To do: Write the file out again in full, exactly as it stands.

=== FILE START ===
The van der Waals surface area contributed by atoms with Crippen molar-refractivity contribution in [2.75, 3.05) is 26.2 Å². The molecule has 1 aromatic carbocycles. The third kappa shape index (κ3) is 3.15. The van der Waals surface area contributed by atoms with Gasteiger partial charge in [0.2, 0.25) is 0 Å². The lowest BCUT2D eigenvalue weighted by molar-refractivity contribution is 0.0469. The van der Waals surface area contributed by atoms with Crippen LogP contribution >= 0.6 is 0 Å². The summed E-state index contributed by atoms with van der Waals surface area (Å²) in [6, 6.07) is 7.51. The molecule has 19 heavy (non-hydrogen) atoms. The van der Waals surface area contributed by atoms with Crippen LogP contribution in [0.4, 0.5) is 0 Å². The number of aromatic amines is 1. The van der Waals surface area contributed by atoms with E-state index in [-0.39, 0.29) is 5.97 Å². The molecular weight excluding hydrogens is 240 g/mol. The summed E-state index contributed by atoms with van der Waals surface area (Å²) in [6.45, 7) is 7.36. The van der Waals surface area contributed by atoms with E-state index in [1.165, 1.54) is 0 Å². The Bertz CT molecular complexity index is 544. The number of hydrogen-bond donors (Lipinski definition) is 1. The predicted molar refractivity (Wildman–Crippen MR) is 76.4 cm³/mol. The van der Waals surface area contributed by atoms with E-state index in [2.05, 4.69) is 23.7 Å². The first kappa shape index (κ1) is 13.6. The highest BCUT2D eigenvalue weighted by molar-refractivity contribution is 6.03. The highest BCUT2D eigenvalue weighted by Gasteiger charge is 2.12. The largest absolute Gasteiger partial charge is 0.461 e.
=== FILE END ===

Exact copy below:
The van der Waals surface area contributed by atoms with Crippen molar-refractivity contribution in [2.75, 3.05) is 26.2 Å². The molecule has 1 aromatic carbocycles. The third kappa shape index (κ3) is 3.15. The van der Waals surface area contributed by atoms with Gasteiger partial charge in [0.2, 0.25) is 0 Å². The lowest BCUT2D eigenvalue weighted by molar-refractivity contribution is 0.0469. The van der Waals surface area contributed by atoms with Crippen LogP contribution >= 0.6 is 0 Å². The summed E-state index contributed by atoms with van der Waals surface area (Å²) in [6, 6.07) is 7.51. The molecule has 19 heavy (non-hydrogen) atoms. The van der Waals surface area contributed by atoms with Crippen LogP contribution in [0.4, 0.5) is 0 Å². The number of aromatic amines is 1. The van der Waals surface area contributed by atoms with E-state index in [-0.39, 0.29) is 5.97 Å². The molecular weight excluding hydrogens is 240 g/mol. The summed E-state index contributed by atoms with van der Waals surface area (Å²) in [6.45, 7) is 7.36. The van der Waals surface area contributed by atoms with E-state index in [1.165, 1.54) is 0 Å². The Bertz CT molecular complexity index is 544. The number of hydrogen-bond donors (Lipinski definition) is 1. The predicted molar refractivity (Wildman–Crippen MR) is 76.4 cm³/mol. The van der Waals surface area contributed by atoms with E-state index in [2.05, 4.69) is 23.7 Å². The first kappa shape index (κ1) is 13.6. The highest BCUT2D eigenvalue weighted by molar-refractivity contribution is 6.03. The highest BCUT2D eigenvalue weighted by Gasteiger charge is 2.12. The largest absolute Gasteiger partial charge is 0.461 e.